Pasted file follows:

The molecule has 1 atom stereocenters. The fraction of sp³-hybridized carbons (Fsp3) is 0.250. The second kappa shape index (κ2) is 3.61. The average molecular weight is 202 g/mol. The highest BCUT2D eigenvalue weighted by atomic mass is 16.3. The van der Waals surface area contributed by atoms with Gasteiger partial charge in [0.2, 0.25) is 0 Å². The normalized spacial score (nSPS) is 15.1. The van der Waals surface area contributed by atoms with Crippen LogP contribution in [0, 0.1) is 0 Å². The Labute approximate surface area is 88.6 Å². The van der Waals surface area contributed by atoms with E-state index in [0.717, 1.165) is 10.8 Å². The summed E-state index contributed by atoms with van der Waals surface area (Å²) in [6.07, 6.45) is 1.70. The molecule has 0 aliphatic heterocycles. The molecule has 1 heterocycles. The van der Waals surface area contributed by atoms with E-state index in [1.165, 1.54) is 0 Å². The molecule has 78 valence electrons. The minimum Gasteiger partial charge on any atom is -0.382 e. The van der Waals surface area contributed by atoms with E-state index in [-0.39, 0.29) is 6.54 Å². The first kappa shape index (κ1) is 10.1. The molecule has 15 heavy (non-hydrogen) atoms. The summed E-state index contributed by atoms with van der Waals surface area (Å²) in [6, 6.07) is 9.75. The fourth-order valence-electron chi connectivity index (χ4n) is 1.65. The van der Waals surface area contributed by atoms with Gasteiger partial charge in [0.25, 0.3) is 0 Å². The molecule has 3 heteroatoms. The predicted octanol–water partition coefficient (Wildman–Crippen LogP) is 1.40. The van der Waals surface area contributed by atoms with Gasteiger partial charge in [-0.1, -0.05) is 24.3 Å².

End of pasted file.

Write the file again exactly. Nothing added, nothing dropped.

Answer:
The molecule has 1 atom stereocenters. The fraction of sp³-hybridized carbons (Fsp3) is 0.250. The second kappa shape index (κ2) is 3.61. The average molecular weight is 202 g/mol. The highest BCUT2D eigenvalue weighted by atomic mass is 16.3. The van der Waals surface area contributed by atoms with Gasteiger partial charge in [0.2, 0.25) is 0 Å². The normalized spacial score (nSPS) is 15.1. The van der Waals surface area contributed by atoms with Crippen LogP contribution in [0, 0.1) is 0 Å². The Labute approximate surface area is 88.6 Å². The van der Waals surface area contributed by atoms with E-state index in [0.717, 1.165) is 10.8 Å². The summed E-state index contributed by atoms with van der Waals surface area (Å²) in [6.07, 6.45) is 1.70. The molecule has 0 aliphatic heterocycles. The molecule has 1 heterocycles. The van der Waals surface area contributed by atoms with E-state index in [1.165, 1.54) is 0 Å². The molecule has 78 valence electrons. The minimum Gasteiger partial charge on any atom is -0.382 e. The van der Waals surface area contributed by atoms with E-state index in [-0.39, 0.29) is 6.54 Å². The first kappa shape index (κ1) is 10.1. The molecule has 15 heavy (non-hydrogen) atoms. The summed E-state index contributed by atoms with van der Waals surface area (Å²) in [6, 6.07) is 9.75. The fourth-order valence-electron chi connectivity index (χ4n) is 1.65. The van der Waals surface area contributed by atoms with Gasteiger partial charge in [0.25, 0.3) is 0 Å². The molecule has 3 heteroatoms. The predicted octanol–water partition coefficient (Wildman–Crippen LogP) is 1.40. The van der Waals surface area contributed by atoms with Gasteiger partial charge in [-0.1, -0.05) is 24.3 Å².